An abiding challenge at the intersection of technology and pharma R&D is the need to bring together two historically disparate cultures.
Tech companies tend to be led by engineers. Pharma R&D is generally run by chemists and biologists in the early stages, and by physicians further on in development.
Each of these domains has its own distinct language, culture and norms that don’t all neatly overlap on a Venn diagram.
It’s clear by this point that effective integration across these disciplines is both required and difficult.
Data science is likely to make an impact on R&D when it’s perceived not as an exotic, novel capability, but rather when it becomes woven into the way medical researchers go about their daily work.
This is how science progresses. In the 1980s, molecular biology was exotic, and clinician-scientists famously abandoned physiology to embrace it, as Brown and Goldstein classically described. Today, molecular biology is a given, a standard part of the researcher’s toolbox, and the leaders of pharma R&D are all fluent with the standard tools and techniques.
I suspect data science today is where molecular biology was 40 years ago. It is now widely recognized as an incredibly powerful emerging tool, and many young physicians and medical scientists are eager to embrace it.
Talent at intersection of medical research and data science is rare, and in high demand. I think of people like Dr. Alvin Rajkomar, formerly of UCSF and now at Google; Dr. Krishna Yeshwant, at GV; Dr. Taha Kass-Hout, formerly of the FDA and now at Amazon; Dr. Andrew Trister, formerly at Apple, now leading the Innovative Technology Solutions team at the Gates Foundation; and Imran Haque, trained in computer science at Stanford and now at Recursion; among others.
In what I suspect may be an early indication of where the puck is heading, Genentech recently announced what I believe is the first example of a “digitally native” researcher to lead a major pharma R&D group. The distinguished biotech drug discovery company recruited highly regarded computational biologist and systems biologist, Aviv Regev from the Broad Institute to run gRED (Genentech Research and Early Development). Her predecessor, Michael Varney, trained as an organic chemist. Varney’s predecessor in that high-powered, priority-setting role, Richard Scheller, was a molecular neurobiologist.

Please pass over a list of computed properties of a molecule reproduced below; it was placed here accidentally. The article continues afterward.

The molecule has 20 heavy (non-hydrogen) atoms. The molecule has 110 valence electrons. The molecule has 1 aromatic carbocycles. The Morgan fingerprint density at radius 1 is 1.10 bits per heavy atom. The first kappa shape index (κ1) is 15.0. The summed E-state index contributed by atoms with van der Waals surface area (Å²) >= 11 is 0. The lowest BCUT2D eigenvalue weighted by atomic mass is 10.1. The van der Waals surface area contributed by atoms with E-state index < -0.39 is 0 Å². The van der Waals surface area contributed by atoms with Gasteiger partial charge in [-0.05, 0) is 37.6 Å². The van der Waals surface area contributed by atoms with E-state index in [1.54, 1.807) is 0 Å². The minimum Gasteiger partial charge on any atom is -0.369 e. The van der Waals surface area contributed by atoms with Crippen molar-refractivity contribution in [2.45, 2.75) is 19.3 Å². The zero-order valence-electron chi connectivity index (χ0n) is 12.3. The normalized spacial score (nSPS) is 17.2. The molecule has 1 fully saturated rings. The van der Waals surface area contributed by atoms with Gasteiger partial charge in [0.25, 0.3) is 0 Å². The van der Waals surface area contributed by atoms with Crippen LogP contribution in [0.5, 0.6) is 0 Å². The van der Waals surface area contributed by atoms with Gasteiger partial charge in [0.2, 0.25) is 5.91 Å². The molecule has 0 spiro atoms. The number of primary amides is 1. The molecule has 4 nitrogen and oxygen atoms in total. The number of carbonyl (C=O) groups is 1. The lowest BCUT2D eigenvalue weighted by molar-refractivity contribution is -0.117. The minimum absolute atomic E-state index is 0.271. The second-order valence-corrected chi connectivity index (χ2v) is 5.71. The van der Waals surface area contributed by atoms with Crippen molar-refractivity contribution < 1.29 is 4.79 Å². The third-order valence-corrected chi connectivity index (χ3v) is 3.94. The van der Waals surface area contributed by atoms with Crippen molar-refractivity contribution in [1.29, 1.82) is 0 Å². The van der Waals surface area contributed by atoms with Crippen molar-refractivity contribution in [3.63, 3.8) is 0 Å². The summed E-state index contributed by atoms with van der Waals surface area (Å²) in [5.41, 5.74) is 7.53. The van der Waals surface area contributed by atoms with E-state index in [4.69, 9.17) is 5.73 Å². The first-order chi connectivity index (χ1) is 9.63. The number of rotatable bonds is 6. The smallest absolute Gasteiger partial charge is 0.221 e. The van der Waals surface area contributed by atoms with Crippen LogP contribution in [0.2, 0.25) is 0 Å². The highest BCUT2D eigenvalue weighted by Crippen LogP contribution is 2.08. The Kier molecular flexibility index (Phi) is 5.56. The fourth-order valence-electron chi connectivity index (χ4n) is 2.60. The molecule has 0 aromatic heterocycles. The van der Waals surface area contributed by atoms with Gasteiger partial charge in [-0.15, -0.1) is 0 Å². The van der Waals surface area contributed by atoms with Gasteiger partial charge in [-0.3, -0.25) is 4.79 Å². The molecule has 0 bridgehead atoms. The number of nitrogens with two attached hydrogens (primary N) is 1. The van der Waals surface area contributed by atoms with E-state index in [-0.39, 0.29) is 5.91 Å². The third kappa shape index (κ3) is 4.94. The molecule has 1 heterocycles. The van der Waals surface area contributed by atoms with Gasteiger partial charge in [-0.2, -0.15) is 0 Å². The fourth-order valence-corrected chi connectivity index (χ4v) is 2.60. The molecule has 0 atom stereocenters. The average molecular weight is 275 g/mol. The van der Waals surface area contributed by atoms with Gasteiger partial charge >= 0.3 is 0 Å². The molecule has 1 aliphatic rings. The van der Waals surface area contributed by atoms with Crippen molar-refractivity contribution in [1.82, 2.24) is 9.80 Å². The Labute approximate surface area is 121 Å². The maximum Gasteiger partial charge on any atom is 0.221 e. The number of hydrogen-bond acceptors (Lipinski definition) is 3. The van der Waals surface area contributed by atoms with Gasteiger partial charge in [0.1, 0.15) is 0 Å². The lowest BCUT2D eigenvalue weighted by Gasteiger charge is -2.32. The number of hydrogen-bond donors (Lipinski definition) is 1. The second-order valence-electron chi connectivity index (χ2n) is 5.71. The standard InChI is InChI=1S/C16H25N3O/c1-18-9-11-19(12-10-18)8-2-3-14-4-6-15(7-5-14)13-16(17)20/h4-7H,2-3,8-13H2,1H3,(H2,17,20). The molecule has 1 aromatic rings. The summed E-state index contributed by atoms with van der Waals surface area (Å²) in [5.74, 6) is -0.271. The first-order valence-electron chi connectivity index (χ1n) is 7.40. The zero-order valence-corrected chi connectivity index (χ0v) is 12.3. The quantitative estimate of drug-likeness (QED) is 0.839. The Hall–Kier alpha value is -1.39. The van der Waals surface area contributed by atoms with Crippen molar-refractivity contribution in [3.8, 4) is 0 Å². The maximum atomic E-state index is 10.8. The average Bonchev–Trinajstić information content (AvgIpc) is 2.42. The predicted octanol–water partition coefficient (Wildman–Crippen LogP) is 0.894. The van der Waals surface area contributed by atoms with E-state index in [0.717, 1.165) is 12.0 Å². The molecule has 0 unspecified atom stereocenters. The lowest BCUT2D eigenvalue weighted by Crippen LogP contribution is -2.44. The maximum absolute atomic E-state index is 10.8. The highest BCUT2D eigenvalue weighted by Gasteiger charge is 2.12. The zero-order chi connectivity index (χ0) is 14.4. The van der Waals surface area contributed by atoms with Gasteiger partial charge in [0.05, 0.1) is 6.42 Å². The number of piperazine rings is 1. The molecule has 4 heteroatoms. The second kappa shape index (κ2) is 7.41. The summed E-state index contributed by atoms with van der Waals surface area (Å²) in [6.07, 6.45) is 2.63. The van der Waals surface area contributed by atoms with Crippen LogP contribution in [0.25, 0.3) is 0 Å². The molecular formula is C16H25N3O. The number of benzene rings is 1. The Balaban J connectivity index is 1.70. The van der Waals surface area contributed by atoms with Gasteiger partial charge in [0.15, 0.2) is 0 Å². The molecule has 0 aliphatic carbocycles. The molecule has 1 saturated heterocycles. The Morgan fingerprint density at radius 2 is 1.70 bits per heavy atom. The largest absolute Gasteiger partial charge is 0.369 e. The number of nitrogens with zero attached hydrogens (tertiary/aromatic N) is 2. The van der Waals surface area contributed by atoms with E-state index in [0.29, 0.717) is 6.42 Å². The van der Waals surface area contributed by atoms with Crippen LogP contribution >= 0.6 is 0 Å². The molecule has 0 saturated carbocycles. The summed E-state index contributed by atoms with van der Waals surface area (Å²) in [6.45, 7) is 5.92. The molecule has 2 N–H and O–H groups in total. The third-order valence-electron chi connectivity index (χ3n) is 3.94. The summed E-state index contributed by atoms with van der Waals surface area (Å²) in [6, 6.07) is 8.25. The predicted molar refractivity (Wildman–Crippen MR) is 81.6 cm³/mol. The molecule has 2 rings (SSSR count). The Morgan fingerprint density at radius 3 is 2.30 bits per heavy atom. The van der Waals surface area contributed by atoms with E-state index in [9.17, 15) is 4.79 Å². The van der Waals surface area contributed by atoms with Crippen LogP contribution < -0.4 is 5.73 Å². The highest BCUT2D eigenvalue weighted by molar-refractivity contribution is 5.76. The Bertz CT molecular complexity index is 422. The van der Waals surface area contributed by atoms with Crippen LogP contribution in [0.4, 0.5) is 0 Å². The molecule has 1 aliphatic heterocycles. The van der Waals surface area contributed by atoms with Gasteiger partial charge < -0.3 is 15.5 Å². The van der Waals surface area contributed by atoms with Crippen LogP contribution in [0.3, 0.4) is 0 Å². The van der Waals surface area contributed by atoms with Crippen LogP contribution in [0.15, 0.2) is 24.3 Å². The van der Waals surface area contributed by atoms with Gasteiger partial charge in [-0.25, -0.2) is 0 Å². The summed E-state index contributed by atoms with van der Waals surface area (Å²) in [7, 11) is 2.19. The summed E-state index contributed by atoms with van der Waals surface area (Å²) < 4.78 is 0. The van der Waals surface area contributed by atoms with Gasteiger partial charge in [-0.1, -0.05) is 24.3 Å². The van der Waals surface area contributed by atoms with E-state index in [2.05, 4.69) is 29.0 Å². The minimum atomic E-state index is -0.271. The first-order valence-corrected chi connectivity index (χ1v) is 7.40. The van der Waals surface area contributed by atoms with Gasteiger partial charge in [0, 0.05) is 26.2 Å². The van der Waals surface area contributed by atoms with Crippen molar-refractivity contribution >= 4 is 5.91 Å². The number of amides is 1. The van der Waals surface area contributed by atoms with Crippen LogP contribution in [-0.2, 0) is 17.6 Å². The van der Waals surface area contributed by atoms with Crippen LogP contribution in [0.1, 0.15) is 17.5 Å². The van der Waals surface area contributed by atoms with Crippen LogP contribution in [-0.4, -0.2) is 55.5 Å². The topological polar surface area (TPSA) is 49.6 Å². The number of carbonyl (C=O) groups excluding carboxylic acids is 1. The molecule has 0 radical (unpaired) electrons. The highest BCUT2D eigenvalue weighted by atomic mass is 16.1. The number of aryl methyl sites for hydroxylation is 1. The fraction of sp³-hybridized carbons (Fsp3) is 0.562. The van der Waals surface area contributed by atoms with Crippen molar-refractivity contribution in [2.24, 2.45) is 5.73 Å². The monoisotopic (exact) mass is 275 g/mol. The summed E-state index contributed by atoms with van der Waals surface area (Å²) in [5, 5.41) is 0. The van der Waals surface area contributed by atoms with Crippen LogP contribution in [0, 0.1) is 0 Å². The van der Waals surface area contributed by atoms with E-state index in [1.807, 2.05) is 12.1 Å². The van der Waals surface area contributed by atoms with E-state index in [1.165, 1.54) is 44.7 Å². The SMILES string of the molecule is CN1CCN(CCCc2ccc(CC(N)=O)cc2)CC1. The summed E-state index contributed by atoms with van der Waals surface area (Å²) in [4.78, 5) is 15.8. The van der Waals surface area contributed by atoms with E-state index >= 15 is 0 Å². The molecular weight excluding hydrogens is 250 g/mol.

To be sure, there are plenty of strong data scientists in pharma, but generally within data science-specific functions; at Genentech, Regev is responsible for all of early R&D. She isn’t being charged with running a science project, an innovation initiative, or some novel effort to link up disparate databases and see what happens. Her department must deliver actual drug candidates that move forward in development, and eventually become products that help patients.
Regev, known for her work in single-cell sequencing at high volumes, generating data that can be placed in a larger biological context, is the rare kind of individual who is equally comfortable at a computer science and molecular biology symposium. She inhabits several domains that seem critical for pharma’s future.
Digital natives like Regev remain extremely rare, though I suspect they will increasingly come to populate top pharma and medical research leadership roles – if data science is perceived to deliver on its promise (not a given).
But “digital nativist” isn’t the only path to success. A second route is the “skilled orchestrator” – leaders who are knowledgeable, curious, and have a particular knack for effectively aligning health and tech talent against an objective. There’s a high degree of emotional intelligence that seems to be required, as well as an intuitive feel for both domains. A few role models spring to mind: Dr. Amy Abernethy (currently Deputy Commissioner of the FDA) and her leadership at Flatiron is one; Chris Gibson, the founder and CEO of Recursion seems like another.
Successful orchestration requires a common sense of mission; this is a much higher bar than most appreciate, requiring more than simply putting an engineer and a biologist in a room, say, or appending a data scientist onto a pharma product team. But a skilled orchestrator who can pull this off has the opportunity to leverage comparatively large pools of specialized tech and pharma talent, and doesn’t require all the competencies to reside in a single, remarkable person.
Whether through digital natives or skill orchestrators, it’s exciting to see pharma embrace the challenge of bringing data science to bear. The proof, however, will be in the pipeline.